Estimation of the value-at-risk (VaR) of a large portfolio of assets is an important task for financial institutions. As the joint log-returns of asset prices can often be projected to a latent space of a much smaller dimension, the use of a variational autoencoder (VAE) for estimating the VaR is a natural suggestion. To ensure the bottleneck structure of autoencoders when learning sequential data, we use a temporal VAE (TempVAE) that avoids the use of an autoregressive structure for the observation variables. However, the low signal-to-noise ratio of financial data in combination with the auto-pruning property of a VAE typically makes use of a VAE prone to posterior collapse. Therefore, we use annealing of the regularization to mitigate this effect. As a result, the auto-pruning of the TempVAE works properly, which also leads to excellent estimation results for the VaR that beat classical GARCH-type, multivariate versions of GARCH and historical simulation approaches when applied to real data. Full article
(This article belongs to the Special Issue Computational Finance and Risk Analysis in Insurance II)
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33 pages, 570 KiB  
Article
The Convergence Rate of Option Prices in Trinomial Trees
by Guillaume Leduc and Kenneth Palmer
Risks 2023, 11(3), 52; https://doi.org/10.3390/risks11030052 - 06 Mar 2023
Cited by 1 | Viewed by 3150
Abstract
We study the convergence of the binomial, trinomial, and more generally m-nomial tree schemes when evaluating certain European path-independent options in the Black–Scholes setting. To our knowledge, the results here are the first for trinomial trees. Our main result provides formulae for [...] Read more.
We study the convergence of the binomial, trinomial, and more generally m-nomial tree schemes when evaluating certain European path-independent options in the Black–Scholes setting. To our knowledge, the results here are the first for trinomial trees. Our main result provides formulae for the coefficients of 1/n and 1/n in the expansion of the error for digital and standard put and call options. This result is obtained from an Edgeworth series in the form of Kolassa–McCullagh, which we derive from a recently established Edgeworth series in the form of Esseen/Bhattacharya and Rao for triangular arrays of random variables. We apply our result to the most popular trinomial trees and provide numerical illustrations. Full article
(This article belongs to the Special Issue Computational Finance and Risk Analysis in Insurance II)
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25 pages, 1604 KiB  
Article
Supervised Machine Learning Classification for Short Straddles on the S&P500
by Alexander Brunhuemer, Lukas Larcher, Philipp Seidl, Sascha Desmettre, Johannes Kofler and Gerhard Larcher
Risks 2022, 10(12), 235; https://doi.org/10.3390/risks10120235 - 09 Dec 2022
Cited by 1 | Viewed by 1953
Abstract
In this paper, we apply machine learning models to execute certain short-option strategies on the S&P500. In particular, we formulate and focus on a supervised classification task which decides if a plain short straddle on the S&P500 should be executed or not on [...] Read more.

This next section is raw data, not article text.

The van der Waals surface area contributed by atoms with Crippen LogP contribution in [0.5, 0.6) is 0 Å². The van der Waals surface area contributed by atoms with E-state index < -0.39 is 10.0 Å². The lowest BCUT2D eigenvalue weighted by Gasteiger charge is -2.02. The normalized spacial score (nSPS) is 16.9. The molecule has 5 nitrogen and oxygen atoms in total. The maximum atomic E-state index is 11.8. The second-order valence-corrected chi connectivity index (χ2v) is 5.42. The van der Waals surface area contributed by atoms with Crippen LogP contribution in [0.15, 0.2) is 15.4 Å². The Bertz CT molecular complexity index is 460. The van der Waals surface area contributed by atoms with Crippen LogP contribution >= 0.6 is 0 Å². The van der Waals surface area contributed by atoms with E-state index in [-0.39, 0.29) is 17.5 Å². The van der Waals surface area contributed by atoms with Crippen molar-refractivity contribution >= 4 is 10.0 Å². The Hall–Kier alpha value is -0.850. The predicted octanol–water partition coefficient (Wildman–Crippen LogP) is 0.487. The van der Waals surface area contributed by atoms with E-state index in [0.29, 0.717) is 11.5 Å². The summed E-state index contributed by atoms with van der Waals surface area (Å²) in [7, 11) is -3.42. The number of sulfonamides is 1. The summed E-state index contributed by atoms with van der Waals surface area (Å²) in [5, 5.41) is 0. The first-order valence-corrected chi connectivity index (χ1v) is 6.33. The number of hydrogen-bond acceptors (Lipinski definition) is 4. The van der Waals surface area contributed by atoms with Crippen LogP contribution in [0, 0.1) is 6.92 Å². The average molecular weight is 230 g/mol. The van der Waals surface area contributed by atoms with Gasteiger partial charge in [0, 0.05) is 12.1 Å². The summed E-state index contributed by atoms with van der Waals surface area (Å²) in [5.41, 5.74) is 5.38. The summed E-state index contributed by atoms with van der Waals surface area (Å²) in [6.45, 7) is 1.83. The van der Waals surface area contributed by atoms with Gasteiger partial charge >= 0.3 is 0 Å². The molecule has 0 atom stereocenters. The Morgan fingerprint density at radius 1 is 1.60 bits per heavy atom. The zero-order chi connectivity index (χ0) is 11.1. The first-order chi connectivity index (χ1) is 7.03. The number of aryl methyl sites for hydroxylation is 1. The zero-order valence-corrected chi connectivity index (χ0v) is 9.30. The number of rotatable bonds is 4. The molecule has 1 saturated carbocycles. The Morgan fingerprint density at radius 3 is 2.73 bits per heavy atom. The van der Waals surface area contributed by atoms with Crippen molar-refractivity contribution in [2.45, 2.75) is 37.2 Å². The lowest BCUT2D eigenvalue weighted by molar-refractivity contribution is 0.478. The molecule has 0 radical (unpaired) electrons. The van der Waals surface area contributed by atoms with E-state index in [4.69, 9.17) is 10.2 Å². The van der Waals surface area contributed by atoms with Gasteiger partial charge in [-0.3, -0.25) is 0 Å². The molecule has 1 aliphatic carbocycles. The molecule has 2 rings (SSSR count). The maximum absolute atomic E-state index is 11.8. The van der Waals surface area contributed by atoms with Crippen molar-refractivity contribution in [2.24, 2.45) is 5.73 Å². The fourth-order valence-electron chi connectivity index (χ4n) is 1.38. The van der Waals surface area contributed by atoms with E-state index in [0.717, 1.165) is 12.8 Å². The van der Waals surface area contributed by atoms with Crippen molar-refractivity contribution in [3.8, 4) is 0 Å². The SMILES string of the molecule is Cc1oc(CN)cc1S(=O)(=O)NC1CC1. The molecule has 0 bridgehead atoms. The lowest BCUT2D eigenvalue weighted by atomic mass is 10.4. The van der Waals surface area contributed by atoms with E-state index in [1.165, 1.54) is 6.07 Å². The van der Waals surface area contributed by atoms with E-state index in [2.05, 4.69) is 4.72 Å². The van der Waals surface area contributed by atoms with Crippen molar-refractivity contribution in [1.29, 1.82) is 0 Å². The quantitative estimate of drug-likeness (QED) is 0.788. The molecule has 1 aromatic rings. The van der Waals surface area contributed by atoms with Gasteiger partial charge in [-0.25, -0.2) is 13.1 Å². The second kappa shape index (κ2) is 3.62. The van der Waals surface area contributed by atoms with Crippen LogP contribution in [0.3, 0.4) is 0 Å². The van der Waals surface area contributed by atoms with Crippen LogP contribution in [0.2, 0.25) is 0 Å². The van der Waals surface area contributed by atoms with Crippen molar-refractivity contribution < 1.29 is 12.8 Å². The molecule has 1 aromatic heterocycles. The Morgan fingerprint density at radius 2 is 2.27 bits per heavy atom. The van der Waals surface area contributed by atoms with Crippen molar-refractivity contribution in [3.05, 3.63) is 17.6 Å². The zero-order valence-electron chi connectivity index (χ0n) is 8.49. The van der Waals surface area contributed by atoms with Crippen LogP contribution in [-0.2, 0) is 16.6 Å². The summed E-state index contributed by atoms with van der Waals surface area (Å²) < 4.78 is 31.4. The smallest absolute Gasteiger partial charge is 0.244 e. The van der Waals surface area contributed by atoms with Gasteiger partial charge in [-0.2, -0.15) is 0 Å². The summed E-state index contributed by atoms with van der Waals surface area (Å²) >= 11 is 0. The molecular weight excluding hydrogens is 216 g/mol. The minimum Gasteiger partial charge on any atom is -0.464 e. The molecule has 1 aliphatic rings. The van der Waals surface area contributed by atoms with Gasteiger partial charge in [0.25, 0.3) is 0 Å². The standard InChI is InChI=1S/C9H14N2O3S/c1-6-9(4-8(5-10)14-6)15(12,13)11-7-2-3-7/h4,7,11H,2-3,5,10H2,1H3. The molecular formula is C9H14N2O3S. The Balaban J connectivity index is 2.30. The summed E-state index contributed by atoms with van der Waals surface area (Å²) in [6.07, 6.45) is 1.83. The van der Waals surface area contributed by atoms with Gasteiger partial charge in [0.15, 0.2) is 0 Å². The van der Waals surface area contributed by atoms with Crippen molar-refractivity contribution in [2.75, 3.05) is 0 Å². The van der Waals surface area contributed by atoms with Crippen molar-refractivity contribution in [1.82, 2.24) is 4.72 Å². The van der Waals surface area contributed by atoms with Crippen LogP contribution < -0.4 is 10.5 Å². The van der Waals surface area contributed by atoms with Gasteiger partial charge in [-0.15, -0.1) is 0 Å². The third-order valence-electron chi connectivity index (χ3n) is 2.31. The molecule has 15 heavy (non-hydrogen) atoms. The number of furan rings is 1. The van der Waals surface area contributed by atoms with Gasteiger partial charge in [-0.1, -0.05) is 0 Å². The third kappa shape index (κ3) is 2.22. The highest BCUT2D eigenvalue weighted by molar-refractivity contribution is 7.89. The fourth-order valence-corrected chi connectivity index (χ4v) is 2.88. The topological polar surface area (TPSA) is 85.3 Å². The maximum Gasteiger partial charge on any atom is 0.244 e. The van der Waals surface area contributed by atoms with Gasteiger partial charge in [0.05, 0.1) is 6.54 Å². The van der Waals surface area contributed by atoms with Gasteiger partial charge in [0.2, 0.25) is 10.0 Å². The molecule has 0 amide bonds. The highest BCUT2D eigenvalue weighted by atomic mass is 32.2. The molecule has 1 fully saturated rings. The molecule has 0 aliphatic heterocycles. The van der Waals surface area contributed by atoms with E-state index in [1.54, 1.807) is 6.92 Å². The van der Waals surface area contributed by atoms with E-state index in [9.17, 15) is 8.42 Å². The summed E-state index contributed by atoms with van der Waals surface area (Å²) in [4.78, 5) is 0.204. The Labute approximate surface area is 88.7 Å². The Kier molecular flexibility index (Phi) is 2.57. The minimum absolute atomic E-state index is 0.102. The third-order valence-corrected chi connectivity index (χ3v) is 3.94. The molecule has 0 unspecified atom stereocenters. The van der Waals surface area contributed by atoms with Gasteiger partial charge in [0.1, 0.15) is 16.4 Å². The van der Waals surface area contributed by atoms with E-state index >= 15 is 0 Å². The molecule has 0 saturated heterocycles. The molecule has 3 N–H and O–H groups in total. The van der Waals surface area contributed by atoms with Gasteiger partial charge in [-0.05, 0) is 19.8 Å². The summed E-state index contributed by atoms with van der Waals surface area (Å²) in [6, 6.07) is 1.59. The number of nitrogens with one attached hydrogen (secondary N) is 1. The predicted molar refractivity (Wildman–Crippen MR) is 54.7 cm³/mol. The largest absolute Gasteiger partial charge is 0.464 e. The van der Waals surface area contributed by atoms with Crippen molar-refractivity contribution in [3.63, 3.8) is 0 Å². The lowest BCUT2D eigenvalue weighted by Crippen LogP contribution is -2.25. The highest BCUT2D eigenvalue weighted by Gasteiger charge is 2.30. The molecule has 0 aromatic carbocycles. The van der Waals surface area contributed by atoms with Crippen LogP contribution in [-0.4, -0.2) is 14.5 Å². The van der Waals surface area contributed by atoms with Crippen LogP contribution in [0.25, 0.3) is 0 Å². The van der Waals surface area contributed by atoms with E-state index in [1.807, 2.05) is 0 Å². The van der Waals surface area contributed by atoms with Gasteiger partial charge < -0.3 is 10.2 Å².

In this paper, we apply machine learning models to execute certain short-option strategies on the S&P500. In particular, we formulate and focus on a supervised classification task which decides if a plain short straddle on the S&P500 should be executed or not on a daily basis. We describe our used framework and present an overview of our evaluation metrics for different classification models. Using standard machine learning techniques and systematic hyperparameter search, we find statistically significant advantages if the gradient tree boosting algorithm is used, compared to a simple “trade always” strategy. On the basis of this work, we have laid the foundations for the application of supervised classification methods to more general derivative trading strategies. Full article
(This article belongs to the Special Issue Computational Finance and Risk Analysis in Insurance II)
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14 pages, 766 KiB  
Article
A Quantum Algorithm for Pricing Asian Options on Valuation Trees
by Mark-Oliver Wolf, Roman Horsky and Jonas Koppe
Risks 2022, 10(12), 221; https://doi.org/10.3390/risks10120221 - 22 Nov 2022
Cited by 1 | Viewed by 1987
Abstract
We develop a novel quantum algorithm for approximating the price of a discrete floating-strike Asian option based on an underlying valuation tree. The paths of the tree are encoded in bit-representation into a qubit register, where quantum state preparation is used to load [...] Read more.
We develop a novel quantum algorithm for approximating the price of a discrete floating-strike Asian option based on an underlying valuation tree. The paths of the tree are encoded in bit-representation into a qubit register, where quantum state preparation is used to load the corresponding distribution onto the states. We implement the expectation value of the option pricing formula as a composition of the price probabilities, the payout and an indicator function, mapping their respective values to amplitudes of additional qubits. Thus, the underlying no longer has to be discretized into the same bit values for different times, resulting in smaller quantum circuits. The algorithm may be used with quantum amplitude estimation, enabling a quadratic speed-up over classical Monte Carlo methods. Full article
(This article belongs to the Special Issue Computational Finance and Risk Analysis in Insurance II)